Q: It might be surprising to people that fast fashion brands are ranking high in the Transparency Index, while luxury brands have received low scores. Can you explain this?

“Fast fashion brands, sports and outerwear have been scrutinized a lot longer for their unsustainable practices than luxury and premium brands. It’s only recently that those higher segment brands are now being scrutinized by the media and public and are looped into this conversation. That what makes them newer to this journey, I think, and somewhat behind in the conversation about what and how to disclose information. Sometimes, especially when we’re talking about more simple products like t-shirts, there’s not much difference between ones that cost £10 or £50. They may well be produced in the same production location. Therefore, we really think it’s important to include the luxury and premium brands. What is also surprising about this conclusion is that people sometimes mix-up sustainability and transparency. They’re not the same things. If a fast fashion brand is transparent, it’s not to say that they’re sustainable. The same applies to the luxury and premium brands.”

Tom Ford scores zero points. Yet, the fashion designer is Europe’s most popular luxury brand, according to independent research conducted by Kelkoo

Q: If you ran a fast fashion brand, what would be the first transparency measures you would want to see implemented?

“The first step is always publishing your policies and commitments. That sets the strategy, tone, values, and principles of the business. Next thing is to publish at least the first-tier supplier list. I find this really important, as it enables other stakeholders to get in touch with you and actually help you potentially identify issues you wouldn’t have been able to addressed with a typical or social audit in the first place. It’s also a really good step towards getting out there and saying: ‘Look we’re accountable, we want to be accountable for what happens in our supply chain and here is the opportunity for others to help us do that!’ The third thing I would probably do is pretty straightforward, it’s publishing contact details like an e-mail and phone number of the sustainability or other relevant department. This way there’s an open line of communication between the public, consumers, and other stakeholders should anyone want to get in touch for questions, concerns, and comments. [thinks for a second] Yes, those are the three things I would probably do first.”

“Publishing your first-tier supplier list is like saying: We’re accountable, we want to be accountable and here is the opportunity for others to help us do that.”

About Sarah

With a bachelor in global studies and a master’s in globalisation and development, Sarah started her professional career as a research assistant at the European Parliament. Her love for fashion however, never faded. It was already fostered in her childhood. She grew up around sewing machines and production lines, as her mom owned a small clothing production unit in the United States. Therefore, besides research, she also worked in the fashion and beauty industry as floor manager, freelance fashion stylist, and make-up artist. Later she became Chief Editor & Researcher for the Ethical Fashion Forum. She has been with Fashion Revolution since its inception in 2013 and became the Policy Director in September 2018. “I guess this is my way of putting my passions and interests altogether in a career.” Find Sarah’s full CV on Linkedin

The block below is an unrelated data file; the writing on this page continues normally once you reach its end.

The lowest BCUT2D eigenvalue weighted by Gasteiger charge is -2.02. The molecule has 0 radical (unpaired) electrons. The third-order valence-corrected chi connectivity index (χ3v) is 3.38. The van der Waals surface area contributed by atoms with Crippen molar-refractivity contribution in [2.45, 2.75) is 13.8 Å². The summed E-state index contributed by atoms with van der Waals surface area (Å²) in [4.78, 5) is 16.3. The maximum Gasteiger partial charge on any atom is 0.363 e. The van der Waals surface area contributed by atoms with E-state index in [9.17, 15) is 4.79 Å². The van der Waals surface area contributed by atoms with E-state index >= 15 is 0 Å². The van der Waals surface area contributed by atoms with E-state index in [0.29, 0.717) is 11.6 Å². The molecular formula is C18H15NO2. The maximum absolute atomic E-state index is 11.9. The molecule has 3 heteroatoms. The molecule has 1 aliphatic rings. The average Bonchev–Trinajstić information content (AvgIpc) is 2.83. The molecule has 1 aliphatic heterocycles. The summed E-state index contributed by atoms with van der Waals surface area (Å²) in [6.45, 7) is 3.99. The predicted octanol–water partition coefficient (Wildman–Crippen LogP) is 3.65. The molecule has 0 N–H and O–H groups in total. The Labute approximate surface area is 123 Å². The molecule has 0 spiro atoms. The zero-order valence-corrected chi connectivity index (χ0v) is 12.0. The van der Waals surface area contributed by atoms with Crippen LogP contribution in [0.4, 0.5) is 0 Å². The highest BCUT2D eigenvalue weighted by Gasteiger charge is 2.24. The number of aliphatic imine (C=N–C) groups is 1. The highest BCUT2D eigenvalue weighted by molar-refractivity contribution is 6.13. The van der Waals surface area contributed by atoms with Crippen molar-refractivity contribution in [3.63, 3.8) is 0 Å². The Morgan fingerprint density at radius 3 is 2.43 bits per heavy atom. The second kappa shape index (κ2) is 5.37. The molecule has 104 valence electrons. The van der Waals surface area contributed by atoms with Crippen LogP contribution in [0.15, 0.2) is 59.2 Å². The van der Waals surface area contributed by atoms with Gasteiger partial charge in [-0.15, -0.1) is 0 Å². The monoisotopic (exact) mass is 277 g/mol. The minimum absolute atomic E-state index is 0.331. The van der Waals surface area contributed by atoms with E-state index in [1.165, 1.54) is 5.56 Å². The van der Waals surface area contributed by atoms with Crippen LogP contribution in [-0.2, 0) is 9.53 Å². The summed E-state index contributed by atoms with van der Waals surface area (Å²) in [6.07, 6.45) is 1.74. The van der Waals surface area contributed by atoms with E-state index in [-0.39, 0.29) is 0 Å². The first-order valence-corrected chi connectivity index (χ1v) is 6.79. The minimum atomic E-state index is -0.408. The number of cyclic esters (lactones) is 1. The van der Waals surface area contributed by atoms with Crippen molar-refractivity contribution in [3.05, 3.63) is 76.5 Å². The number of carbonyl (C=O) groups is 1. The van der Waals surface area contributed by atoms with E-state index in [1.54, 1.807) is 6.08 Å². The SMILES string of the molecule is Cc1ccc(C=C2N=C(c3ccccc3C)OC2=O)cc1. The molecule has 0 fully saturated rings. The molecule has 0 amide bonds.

About Fashion Revolution

Fashion Revolution is a global movement that works for a more sustainable fashion industry, with a special focus on the need for greater transparency in the fashion supply chain. Headquartered in the UK, the movement works with local teams in more than 100 countries. Working all year round to raise awareness of the fashion industry’s most pressing issues, there’s always a peak during the movements campaign week ‘Fashion Revolution Week’. During that week, teams all around the world organise activities on transparency and sustainability in fashion. Here lies a great deal of the movement’s impact and strengths, bringing these two topics close to people and starting the conversation.

Fashion Revolution in the Netherlands

A growing number of consumers want to know how, where, and by whom their clothes are made. Therefore, we asked during Fashion Revolution Week 2019 what people want to know from brands about their clothes during and how they would like to receive this information.

Join 26 May our event on transparency in the fashion industry

As part of this editorial series about transparency in fashion, we have organised an event on this topic on the 26th May. Together with live drawer Nina from Ikigai agency, we’ll create a visual Consumer Fashion Transparency Manifesto. You can find here more information and buy your tickets for this event (fee is €14.50).